• 506.450.2065
  • Mon-Fri: 11:30am-12am / Sat: 10am-12am / Sun: 11am-12pm

The Story of the Lunar Rogue

Article Index

Henry More Smith was an escaped prisoner who would likely hang if brought to trial. The public was outraged and Sheriff Bates was pursuing him like a man possessed. Was the fugitive keeping to the woods, catching a few hours of fitful sleep where he could and pushing on through the cold October nights in a desperate attempt to get away? Not the Lunar Rogue!

He was holed up in Jack Paterson’s hay shed a few miles outside of Fredericton. By day he slept and looked around the shed, by night he climbed aboard his stolen pony, rode into Fredericton and robbed the citizens blind.

It could have been boredom or a sense of adventure, but it was more likely sheer arrogance that prompted Henry to pay a visit to the Attorney-General, who was entertaining guests when Henry came to call. Barbara Grantmyre, in her book “The Lunar Rogue” which was published by Brunswick Press in 1963, wrote of his visit, “He neither knocked nor rang but entered with his usual stealth, cleared the hall of outer garments, and left as quietly as he had come. Three plaid cloaks, five topcoats, and a corresponding number of comforters and tippets must have made a bulky load for the pony. Henry rewarded him with a feed of hay when they got back to his hide-out”.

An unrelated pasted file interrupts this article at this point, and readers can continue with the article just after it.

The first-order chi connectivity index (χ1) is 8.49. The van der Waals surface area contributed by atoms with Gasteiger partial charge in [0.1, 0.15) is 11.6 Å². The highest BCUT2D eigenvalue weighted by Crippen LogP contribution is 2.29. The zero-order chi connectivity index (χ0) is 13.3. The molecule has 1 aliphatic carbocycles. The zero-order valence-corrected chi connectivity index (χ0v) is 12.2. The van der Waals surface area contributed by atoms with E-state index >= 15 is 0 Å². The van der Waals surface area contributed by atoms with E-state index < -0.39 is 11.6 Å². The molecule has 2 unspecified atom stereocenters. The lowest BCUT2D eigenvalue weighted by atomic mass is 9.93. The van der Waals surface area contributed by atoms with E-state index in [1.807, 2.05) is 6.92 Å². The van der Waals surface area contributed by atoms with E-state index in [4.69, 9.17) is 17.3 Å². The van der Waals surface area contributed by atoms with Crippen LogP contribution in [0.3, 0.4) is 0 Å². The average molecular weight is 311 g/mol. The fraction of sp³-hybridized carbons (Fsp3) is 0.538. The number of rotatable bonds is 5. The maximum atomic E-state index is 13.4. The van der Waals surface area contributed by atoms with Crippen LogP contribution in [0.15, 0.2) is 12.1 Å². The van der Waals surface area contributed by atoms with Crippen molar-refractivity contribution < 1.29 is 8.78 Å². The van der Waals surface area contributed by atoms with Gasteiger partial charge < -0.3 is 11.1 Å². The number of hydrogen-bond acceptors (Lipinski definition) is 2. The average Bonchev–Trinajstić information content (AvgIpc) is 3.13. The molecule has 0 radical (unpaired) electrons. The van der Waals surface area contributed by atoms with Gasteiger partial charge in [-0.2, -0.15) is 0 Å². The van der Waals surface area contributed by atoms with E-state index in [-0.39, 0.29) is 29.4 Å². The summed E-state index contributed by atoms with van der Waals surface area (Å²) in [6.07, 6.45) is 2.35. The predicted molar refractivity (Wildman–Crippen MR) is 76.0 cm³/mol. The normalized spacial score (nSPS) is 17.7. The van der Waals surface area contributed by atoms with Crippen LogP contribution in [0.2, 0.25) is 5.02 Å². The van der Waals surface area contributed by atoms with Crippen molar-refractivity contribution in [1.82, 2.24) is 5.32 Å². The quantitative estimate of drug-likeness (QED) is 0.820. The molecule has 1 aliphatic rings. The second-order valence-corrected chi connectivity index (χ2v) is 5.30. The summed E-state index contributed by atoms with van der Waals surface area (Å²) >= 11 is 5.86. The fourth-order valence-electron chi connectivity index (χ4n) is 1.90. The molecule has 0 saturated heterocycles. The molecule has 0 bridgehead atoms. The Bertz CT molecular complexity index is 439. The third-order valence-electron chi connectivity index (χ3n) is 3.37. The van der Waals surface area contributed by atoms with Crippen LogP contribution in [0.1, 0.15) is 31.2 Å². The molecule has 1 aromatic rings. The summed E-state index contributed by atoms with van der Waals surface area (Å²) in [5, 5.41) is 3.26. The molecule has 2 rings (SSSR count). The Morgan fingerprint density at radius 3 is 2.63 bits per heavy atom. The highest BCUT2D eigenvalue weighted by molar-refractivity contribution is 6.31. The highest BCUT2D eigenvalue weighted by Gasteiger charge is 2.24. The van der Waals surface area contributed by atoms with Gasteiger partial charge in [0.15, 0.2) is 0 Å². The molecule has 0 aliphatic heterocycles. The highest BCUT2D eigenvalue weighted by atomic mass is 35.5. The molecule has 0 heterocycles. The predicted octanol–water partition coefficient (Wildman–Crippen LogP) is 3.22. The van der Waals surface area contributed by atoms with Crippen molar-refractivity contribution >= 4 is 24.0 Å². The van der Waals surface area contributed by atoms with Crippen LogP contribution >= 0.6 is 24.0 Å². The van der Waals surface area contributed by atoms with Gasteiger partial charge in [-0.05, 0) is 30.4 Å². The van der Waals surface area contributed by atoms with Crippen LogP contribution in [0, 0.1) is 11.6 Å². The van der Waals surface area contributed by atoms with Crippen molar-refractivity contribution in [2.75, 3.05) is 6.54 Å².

The Attorney-General’s embarrassment must have been acute as his guests faced a chilling ride home in open carriages near the end of October. It’s unlikely Henry would have risked robbing the Attorney-General’s residence for the sake of a few coats and blankets but the scenario would have undoubtedly appealed to the Lunar Rogue.